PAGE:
"Liberty is a long distance race."
— Albert Camus
"Freedom is never free."
— American Proverb
Americans have a special place in their hearts for the core values of liberty and freedom. Although scholars often study these ideals in an approach that emphasizes text and context, or couples them with other concepts and philosophies or political theories, historian David Hackett Fischer, who teaches at Brandeis, takes another approach:
"Most Americans do not think of liberty and freedom as a set of texts, or a sequence of controversies or a system of abstractions. They understand these ideas in another way, as inherited values that they have learned early in life and deeply believe."
Fischer points out that the original meanings of liberty and freedom are radically different: the first signals "separation" whereas the second revolves around "connection." The creative interplay between these two concepts has given Americans of all stripes the chance to explore a diversity of thoughts about them.
This astonishing book covers a time frame from the Revolutionary era through 9/11/2001. It contains more than 400 illustrations which vividly convey the idiosyncratic iconography of flags, statues, folk art, political campaign graphics, patriotic consumer products, coins, seals, and much more.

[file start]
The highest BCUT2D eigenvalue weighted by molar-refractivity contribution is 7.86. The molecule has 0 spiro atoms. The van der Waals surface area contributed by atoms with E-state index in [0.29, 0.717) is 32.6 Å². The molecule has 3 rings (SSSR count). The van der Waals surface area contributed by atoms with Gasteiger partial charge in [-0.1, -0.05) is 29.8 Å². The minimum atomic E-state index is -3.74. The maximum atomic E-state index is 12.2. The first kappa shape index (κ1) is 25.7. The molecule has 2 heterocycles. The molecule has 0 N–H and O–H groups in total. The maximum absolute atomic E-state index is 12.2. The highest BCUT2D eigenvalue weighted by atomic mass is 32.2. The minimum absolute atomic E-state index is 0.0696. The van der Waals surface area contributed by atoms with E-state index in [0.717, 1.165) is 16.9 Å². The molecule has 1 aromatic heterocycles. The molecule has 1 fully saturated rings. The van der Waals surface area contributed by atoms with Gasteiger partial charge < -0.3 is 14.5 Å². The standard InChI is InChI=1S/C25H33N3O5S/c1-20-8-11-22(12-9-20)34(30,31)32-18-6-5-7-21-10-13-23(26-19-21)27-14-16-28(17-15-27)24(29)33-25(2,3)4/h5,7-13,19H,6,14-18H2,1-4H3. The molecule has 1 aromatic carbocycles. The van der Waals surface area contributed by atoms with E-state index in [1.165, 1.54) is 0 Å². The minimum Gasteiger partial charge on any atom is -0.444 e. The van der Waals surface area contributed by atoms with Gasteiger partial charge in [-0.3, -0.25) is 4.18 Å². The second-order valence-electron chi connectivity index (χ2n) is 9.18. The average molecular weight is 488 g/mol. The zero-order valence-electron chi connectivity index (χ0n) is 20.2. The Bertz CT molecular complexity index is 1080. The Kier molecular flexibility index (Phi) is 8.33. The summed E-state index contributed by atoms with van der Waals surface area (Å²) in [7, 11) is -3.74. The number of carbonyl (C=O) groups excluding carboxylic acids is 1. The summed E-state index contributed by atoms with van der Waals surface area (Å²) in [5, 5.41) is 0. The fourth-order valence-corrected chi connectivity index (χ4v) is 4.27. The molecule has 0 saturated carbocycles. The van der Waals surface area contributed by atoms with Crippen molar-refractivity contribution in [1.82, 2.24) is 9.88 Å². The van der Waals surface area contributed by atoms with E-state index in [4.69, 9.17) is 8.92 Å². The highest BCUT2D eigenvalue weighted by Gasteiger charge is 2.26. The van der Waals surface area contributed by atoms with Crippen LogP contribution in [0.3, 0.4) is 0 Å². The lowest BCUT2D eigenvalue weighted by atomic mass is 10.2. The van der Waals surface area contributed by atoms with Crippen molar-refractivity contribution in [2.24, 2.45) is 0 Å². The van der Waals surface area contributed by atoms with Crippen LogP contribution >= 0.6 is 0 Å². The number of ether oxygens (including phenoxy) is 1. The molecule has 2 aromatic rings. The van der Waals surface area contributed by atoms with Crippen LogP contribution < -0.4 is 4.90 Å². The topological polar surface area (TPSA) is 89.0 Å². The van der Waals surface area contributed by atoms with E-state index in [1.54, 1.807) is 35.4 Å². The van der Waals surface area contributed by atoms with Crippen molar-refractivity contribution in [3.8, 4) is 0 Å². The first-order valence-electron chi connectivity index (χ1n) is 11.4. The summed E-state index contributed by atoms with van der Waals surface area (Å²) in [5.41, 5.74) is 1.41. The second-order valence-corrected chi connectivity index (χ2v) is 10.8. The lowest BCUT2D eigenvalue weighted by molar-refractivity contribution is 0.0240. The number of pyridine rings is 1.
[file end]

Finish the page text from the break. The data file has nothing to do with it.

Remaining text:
Telling the stories of America's founding ideals through imagery will definitely appeal to youth who are used to spending much of their time with social media and visual resources. In his examination of flags, for example, Fischer shows us a rattlesnake flag which was popular with Southerners on account of the snake's cantankerous energies. Our favorite historical account is the author's treatment of The Freedom Train, which sought to unite Americans around the concept of freedom as civic responsibility. Read the except to learn more about this educational project from 1947 - 1949.